So was there something Tranghese could have done years before? The Big East never had the strength in football of other conferences from the start and each raid depleted it.
"Gone out and gotten Alabama," he said with a laugh.
What, You Again?
This time the ACC got raided. When Maryland announced in November it was leaving for the Big 10, Swofford was forced to act. UConn immediately became the favorite, but soon Louisville was in the mix. The Big East got raided, too; but when does it not? The Big 10 also grabbed Rutgers.
Tranghese said he felt the Big 10 would have left the Big East alone, feeling that strong Eastern football only helped the overall college scene, but by this time it had no choice. It needed to act to protect itself.
So what would the ACC do this time? Could this be the Huskies' way out to some sanity? UConn fans sat and waited. UConn had the academic edge, and many felt that was going to be key among the ACC presidents. But football, just like those warning signs 20 years ago, was just too powerful once again. And Louisville has been better recently.
"We felt that what the ACC needed most was to add the most exciting sports programs that we could," said North Carolina Chancellor Holden Thorp, chairman of the ACC Council of Presidents.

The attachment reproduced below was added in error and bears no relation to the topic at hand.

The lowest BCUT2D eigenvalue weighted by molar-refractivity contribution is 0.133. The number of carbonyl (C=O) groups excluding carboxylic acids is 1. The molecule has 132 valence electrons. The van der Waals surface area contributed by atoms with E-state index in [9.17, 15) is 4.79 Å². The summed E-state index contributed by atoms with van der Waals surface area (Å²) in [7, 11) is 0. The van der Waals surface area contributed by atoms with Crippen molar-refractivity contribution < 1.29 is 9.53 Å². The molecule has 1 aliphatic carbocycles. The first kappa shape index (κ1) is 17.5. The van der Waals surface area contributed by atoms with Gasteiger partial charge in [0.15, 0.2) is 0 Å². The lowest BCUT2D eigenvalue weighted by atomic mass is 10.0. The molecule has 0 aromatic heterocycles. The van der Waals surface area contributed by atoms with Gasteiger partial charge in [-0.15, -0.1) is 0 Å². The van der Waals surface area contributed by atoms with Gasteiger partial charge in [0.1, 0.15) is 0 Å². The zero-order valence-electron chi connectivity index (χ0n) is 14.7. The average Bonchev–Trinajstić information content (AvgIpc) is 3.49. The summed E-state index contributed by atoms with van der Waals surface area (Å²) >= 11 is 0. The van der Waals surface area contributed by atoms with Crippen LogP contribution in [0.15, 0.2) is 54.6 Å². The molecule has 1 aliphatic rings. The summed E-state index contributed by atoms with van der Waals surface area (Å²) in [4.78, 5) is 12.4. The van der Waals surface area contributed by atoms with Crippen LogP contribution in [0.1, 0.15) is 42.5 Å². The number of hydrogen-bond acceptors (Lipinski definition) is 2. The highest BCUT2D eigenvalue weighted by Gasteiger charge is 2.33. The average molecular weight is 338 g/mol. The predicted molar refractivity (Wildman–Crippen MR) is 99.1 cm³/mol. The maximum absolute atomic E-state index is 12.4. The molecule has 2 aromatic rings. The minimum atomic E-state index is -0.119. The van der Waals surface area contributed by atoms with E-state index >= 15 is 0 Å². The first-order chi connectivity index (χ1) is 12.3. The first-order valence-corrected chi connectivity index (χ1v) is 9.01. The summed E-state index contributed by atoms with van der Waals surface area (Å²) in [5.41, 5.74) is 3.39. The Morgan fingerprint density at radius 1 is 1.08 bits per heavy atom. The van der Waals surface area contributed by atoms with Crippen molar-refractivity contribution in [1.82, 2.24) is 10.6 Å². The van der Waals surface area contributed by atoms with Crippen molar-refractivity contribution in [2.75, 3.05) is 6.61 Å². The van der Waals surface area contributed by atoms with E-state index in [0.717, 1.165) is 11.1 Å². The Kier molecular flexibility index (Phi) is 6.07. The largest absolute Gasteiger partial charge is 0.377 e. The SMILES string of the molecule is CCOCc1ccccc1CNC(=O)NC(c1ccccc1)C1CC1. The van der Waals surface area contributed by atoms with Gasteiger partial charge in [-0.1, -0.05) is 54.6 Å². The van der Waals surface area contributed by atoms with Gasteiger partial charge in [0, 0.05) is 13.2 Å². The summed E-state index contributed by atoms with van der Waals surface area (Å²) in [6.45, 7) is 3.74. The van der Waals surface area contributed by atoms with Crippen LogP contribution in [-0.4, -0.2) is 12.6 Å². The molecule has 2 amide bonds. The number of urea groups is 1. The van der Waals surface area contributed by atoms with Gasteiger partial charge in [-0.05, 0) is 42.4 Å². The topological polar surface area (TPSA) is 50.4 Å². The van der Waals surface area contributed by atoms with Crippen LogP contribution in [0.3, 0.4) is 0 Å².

And by that he meant more football buzz. UConn was stung again, the second time in 14 months that UConn was considered but bypassed by the ACC.
UConn President Susan Herbst could only speak to timing, helplessness.
"Conference realignment has so many pieces that are out of the control of us and most individual universities," Herbst said. "The only thing we can control is to try to put ourselves in the best place academically and athletically."
Where Do We Go From Here?
DeSchriver sounds a similar chord to Herbst. Many things are out of the control of the individual institution.
"I am not really sure what UConn could have done to make itself more attractive to other conferences," DeSchriver said. "The one area where, in hindsight, UConn may have regrets is its aggressive fight against the ACC a decade ago when Miami, Virginia Tech, and BC left the Big East. I must believe that there are still some negative feelings toward UConn by some in the ACC due to the previous lawsuits."
At some point the ACC might have no choice but to go to UConn. Superconferences might be the way of the college world sooner rather than later.
"Within 10 years, it is possible that we see five major conferences with 14, 16 teams," Deschriver said. "The next question beyond that is if these five conferences remain as part of the NCAA or do they break off to form their own association. By doing this, they would control their own destiny and increase their level of autonomy. Currently, they still are somewhat controlled by the NCAA and [NCAA president Mark] Emmert.
"I am skeptical that the commissioners of the big five conferences really enjoy having this oversight by the NCAA. Also, I do not think the major Division I programs enjoy subsidizing the spending for Division II and Division III championships. Does Alabama or Ohio State really want to subsidize the costs associated with sending a Division III athlete at Trinity to compete in the NCAA track and field championship or any other sport?"